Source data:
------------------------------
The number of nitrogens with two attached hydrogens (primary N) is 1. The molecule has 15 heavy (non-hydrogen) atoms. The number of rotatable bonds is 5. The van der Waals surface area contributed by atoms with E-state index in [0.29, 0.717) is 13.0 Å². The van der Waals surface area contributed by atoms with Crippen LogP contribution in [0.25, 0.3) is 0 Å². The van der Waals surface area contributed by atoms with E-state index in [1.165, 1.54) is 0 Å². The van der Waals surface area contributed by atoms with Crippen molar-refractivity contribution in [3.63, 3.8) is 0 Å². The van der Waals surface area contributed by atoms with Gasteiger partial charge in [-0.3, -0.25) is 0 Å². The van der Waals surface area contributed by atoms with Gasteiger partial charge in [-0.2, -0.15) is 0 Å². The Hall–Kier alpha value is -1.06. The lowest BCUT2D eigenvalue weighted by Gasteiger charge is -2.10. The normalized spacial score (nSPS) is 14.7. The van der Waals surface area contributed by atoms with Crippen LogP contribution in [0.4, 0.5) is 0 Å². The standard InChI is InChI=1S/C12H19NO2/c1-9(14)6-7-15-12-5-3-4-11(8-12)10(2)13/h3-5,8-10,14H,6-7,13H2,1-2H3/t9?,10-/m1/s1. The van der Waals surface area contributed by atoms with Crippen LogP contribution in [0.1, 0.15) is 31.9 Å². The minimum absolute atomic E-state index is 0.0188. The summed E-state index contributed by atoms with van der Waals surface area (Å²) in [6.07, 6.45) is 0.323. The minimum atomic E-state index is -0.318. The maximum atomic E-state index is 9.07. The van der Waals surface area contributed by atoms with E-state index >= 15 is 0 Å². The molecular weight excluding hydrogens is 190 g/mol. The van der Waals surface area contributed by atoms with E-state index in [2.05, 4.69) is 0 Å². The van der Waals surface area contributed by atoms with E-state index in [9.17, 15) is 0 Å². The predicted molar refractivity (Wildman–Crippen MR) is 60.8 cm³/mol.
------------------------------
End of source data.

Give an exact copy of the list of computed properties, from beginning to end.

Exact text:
The number of nitrogens with two attached hydrogens (primary N) is 1. The molecule has 15 heavy (non-hydrogen) atoms. The number of rotatable bonds is 5. The van der Waals surface area contributed by atoms with E-state index in [0.29, 0.717) is 13.0 Å². The van der Waals surface area contributed by atoms with Crippen LogP contribution in [0.25, 0.3) is 0 Å². The van der Waals surface area contributed by atoms with E-state index in [1.165, 1.54) is 0 Å². The van der Waals surface area contributed by atoms with Crippen molar-refractivity contribution in [3.63, 3.8) is 0 Å². The van der Waals surface area contributed by atoms with Gasteiger partial charge in [-0.3, -0.25) is 0 Å². The van der Waals surface area contributed by atoms with Gasteiger partial charge in [-0.2, -0.15) is 0 Å². The Hall–Kier alpha value is -1.06. The lowest BCUT2D eigenvalue weighted by Gasteiger charge is -2.10. The normalized spacial score (nSPS) is 14.7. The van der Waals surface area contributed by atoms with Crippen LogP contribution in [0.4, 0.5) is 0 Å². The standard InChI is InChI=1S/C12H19NO2/c1-9(14)6-7-15-12-5-3-4-11(8-12)10(2)13/h3-5,8-10,14H,6-7,13H2,1-2H3/t9?,10-/m1/s1. The van der Waals surface area contributed by atoms with Crippen LogP contribution in [0.1, 0.15) is 31.9 Å². The minimum absolute atomic E-state index is 0.0188. The summed E-state index contributed by atoms with van der Waals surface area (Å²) in [6.07, 6.45) is 0.323. The minimum atomic E-state index is -0.318. The maximum atomic E-state index is 9.07. The van der Waals surface area contributed by atoms with E-state index >= 15 is 0 Å². The molecular weight excluding hydrogens is 190 g/mol. The van der Waals surface area contributed by atoms with E-state index in [2.05, 4.69) is 0 Å². The van der Waals surface area contributed by atoms with E-state index in [9.17, 15) is 0 Å². The predicted molar refractivity (Wildman–Crippen MR) is 60.8 cm³/mol.